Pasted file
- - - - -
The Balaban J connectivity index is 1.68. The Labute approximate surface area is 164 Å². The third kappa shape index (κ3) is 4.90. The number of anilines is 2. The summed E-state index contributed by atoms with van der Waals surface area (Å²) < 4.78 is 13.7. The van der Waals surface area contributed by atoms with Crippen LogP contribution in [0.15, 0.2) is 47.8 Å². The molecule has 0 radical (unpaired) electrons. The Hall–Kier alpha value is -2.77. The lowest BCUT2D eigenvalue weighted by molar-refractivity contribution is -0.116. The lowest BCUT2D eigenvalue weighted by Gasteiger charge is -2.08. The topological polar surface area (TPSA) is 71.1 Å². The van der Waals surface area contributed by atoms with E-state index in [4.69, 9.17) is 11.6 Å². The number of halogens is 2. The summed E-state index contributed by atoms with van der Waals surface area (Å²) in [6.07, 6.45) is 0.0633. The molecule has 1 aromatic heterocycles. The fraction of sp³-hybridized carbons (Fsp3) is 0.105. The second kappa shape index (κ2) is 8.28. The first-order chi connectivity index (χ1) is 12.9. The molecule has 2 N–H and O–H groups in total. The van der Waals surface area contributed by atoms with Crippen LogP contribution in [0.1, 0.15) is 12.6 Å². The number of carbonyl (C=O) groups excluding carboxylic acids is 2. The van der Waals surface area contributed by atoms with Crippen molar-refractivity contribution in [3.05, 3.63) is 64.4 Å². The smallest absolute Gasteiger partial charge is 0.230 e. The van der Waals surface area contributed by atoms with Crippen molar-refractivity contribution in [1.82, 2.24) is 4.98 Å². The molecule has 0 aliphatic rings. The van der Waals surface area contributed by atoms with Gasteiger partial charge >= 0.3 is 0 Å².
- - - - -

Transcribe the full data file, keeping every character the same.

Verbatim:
The Balaban J connectivity index is 1.68. The Labute approximate surface area is 164 Å². The third kappa shape index (κ3) is 4.90. The number of anilines is 2. The summed E-state index contributed by atoms with van der Waals surface area (Å²) < 4.78 is 13.7. The van der Waals surface area contributed by atoms with Crippen LogP contribution in [0.15, 0.2) is 47.8 Å². The molecule has 0 radical (unpaired) electrons. The Hall–Kier alpha value is -2.77. The lowest BCUT2D eigenvalue weighted by molar-refractivity contribution is -0.116. The lowest BCUT2D eigenvalue weighted by Gasteiger charge is -2.08. The topological polar surface area (TPSA) is 71.1 Å². The van der Waals surface area contributed by atoms with E-state index in [4.69, 9.17) is 11.6 Å². The number of halogens is 2. The summed E-state index contributed by atoms with van der Waals surface area (Å²) in [6.07, 6.45) is 0.0633. The molecule has 1 aromatic heterocycles. The fraction of sp³-hybridized carbons (Fsp3) is 0.105. The second kappa shape index (κ2) is 8.28. The first-order chi connectivity index (χ1) is 12.9. The molecule has 2 N–H and O–H groups in total. The van der Waals surface area contributed by atoms with Crippen LogP contribution in [0.1, 0.15) is 12.6 Å². The number of carbonyl (C=O) groups excluding carboxylic acids is 2. The van der Waals surface area contributed by atoms with Crippen molar-refractivity contribution in [3.05, 3.63) is 64.4 Å². The smallest absolute Gasteiger partial charge is 0.230 e. The van der Waals surface area contributed by atoms with Crippen molar-refractivity contribution in [1.82, 2.24) is 4.98 Å². The molecule has 0 aliphatic rings. The van der Waals surface area contributed by atoms with Gasteiger partial charge >= 0.3 is 0 Å².